As Dr Simon Taylor prepares to lead a webinar on China’s involvement in British nuclear power, what are the key questions you should be asking?
Dr Simon Taylor
The agreement to begin work on new nuclear power station at Hinkley Point C was hailed by the Chinese president, Xi Jinping on his trip to the UK, at a joint press conference with David Cameron, as the “flagship project of cooperation” in a new era for China and Britain.
But is the nuclear plant, reckoned to be the costliest engineering project Britain has ever embarked on, actually a good deal for the UK? And what does it mean for the future of UK nuclear power?
These are two of the questions to be addressed in a special webinar on 26 November, China’s Involvement in British Nuclear Power, led by Simon Taylor, Senior Faculty in Management Practice (Finance) at Cambridge Judge Business School. Here, Dr Taylor sets out why the UK needs foreign help to achieve its energy policy goals and why China is probably the best place to find that help.
Why should we care about Hinkley Point?
It is the first new nuclear power station for 20 years in the UK; the first time that there has ever been Chinese investment in such a sensitive sector in the UK; and it is going to be fantastically expensive. The policy of building new nuclear is fundamentally sensible. As for the specific project and the specific choice of this reactor, it has turned out to be hideously expensive.
Why is it so expensive?
The official cost of this project is now put at £18bn. We are talking about the most expensive power station ever built anywhere – and it will be paid for by British electricity consumers. Part of the reason for the high cost is down to the fact that it is being funded with private sector money and at a private sector rate of return. If it was to be funded by the government directly and at government interest rates it would be a quarter, maybe even a third cheaper. But successive governments, including the Coalition and New Labour, have been almost obsessive about wanting this to be seen to be a private sector project. It is illusory to think that a project on such a scale can be done without state support. The reality is that this will receive a whacking great big subsidy, albeit not from government but from the customer.
Why is China seen as an expert in this sector?
China, because of its fast-growing economy and fast-growing demand for energy, has built a huge amount of power stations over the last 20 years. Most of them have been coal-burning, with the inevitable consequences of terrible pollution, particularly in Beijing. Over the last 10 years they have begun building nuclear stations and now have by far the world’s biggest programme. They are quite sincere in their desire to reduce pollution in China. Their experience in building civil infrastructure generally – they do far more than any other country – means that they are very experienced project managers.
So will the new plant actually make a difference?
About 16/17 per cent of total electricity supplied in the UK is from nuclear. If nothing is built by 2025 that will fall to about three per cent because there is a generation of reactors approaching the end of the lives. This new reactor would be the equivalent of seven per cent of total electricity supply. It is not enough to offset all those other stations closing but it makes a big dent in it. If it was built by 2025 the share of nuclear in the UK would go down from about 16 per cent to about 10 per cent – in other words, it will still shrink unless there are other projects.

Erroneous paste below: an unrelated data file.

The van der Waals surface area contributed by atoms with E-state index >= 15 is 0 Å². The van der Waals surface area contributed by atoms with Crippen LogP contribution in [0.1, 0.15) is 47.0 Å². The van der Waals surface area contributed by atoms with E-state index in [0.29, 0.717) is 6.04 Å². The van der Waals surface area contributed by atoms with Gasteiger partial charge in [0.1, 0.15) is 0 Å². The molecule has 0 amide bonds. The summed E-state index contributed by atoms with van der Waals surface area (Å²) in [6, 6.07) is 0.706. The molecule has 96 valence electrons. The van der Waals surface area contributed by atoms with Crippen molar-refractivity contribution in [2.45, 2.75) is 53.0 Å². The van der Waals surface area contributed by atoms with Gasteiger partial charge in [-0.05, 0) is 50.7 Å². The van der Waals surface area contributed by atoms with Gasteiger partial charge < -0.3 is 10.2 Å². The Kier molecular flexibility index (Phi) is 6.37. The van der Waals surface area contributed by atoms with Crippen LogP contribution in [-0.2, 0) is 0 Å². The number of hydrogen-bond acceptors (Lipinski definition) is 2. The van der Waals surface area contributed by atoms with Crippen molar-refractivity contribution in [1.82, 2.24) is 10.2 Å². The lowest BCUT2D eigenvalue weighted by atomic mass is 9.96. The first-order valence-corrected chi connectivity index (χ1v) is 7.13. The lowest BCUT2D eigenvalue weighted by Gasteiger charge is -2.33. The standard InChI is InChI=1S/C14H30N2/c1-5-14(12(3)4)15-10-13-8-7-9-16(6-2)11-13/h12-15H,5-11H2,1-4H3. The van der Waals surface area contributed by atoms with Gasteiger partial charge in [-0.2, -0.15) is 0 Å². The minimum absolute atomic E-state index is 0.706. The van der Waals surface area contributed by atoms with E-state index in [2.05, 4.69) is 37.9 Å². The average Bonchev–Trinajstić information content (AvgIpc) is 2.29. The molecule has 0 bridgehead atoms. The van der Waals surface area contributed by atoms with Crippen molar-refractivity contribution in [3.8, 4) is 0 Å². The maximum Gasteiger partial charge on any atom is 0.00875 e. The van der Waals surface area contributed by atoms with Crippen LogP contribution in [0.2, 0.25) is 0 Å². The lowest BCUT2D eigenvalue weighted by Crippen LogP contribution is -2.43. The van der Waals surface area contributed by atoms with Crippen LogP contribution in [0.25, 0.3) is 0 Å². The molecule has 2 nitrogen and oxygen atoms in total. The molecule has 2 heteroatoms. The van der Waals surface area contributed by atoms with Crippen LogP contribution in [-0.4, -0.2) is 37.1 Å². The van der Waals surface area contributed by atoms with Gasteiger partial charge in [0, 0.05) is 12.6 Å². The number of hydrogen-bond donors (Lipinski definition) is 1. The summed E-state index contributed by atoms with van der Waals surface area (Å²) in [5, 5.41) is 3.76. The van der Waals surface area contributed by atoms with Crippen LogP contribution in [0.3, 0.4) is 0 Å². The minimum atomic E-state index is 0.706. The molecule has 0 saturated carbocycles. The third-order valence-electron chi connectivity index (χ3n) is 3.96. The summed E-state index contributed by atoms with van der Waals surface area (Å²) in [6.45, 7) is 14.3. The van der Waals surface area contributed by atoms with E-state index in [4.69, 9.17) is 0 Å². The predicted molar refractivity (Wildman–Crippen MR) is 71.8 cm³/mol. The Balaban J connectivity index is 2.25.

And when can I expect to see something?
EDF [the French utility, who will be the lead investor, along with the state-owned China General Nuclear Power Corporation, who will pay £6bn for one third of it] had said it hoped to build the plant in time to provide electricity for Britons “to cook their Christmas turkeys in 2017”. But now the official completion date is 2025, and that comes with the non-trivial risk that there could be further delays. The power station type intended to be built in the UK is an EPR (European pressurised water) reactor, which is a French/German version of an American design. The Germans pulled out because they are now actively hostile to nuclear power. There are four EPRs under construction in the world: Finland, which is about six years behind schedule; France, about five years behind, and two in China which are only about one or two years behind.
Nuclear sounds risky – is it really the sensible option?
Nearly all the UK’s existing nuclear stations will close by 2025 because of their age. Our overall policy of cutting carbon emissions 80 per cent by 2050 is extremely unlikely to be achieved without replacing nuclear and possibly without adding even more nuclear. If we let that capacity close – and we don’t build new nuclear – we would have to build an implausibly large amount of renewable capacity. The wind doesn’t always blow and so we would need to have a large amount of gas-fired capacity and that runs counter to the idea of cutting carbon emissions.
Find out more
Dr Simon Taylor is the Director of the University of Cambridge’s Master of Finance (MFin) degree, Deputy CEO of Cambridge Judge Business School Executive Education and a member of the finance and accounting faculty group at Cambridge Judge Business School. His new book – The Fall & Rise of Nuclear Power in Britain: A Short History – will be published in early 2016. Visit Dr Simon Taylor’s faculty webpage
If you are interested in learning more about this issue, Dr Taylor will be holding a webinar on 26 November 2015 at 13:00 GMT. Find out more and register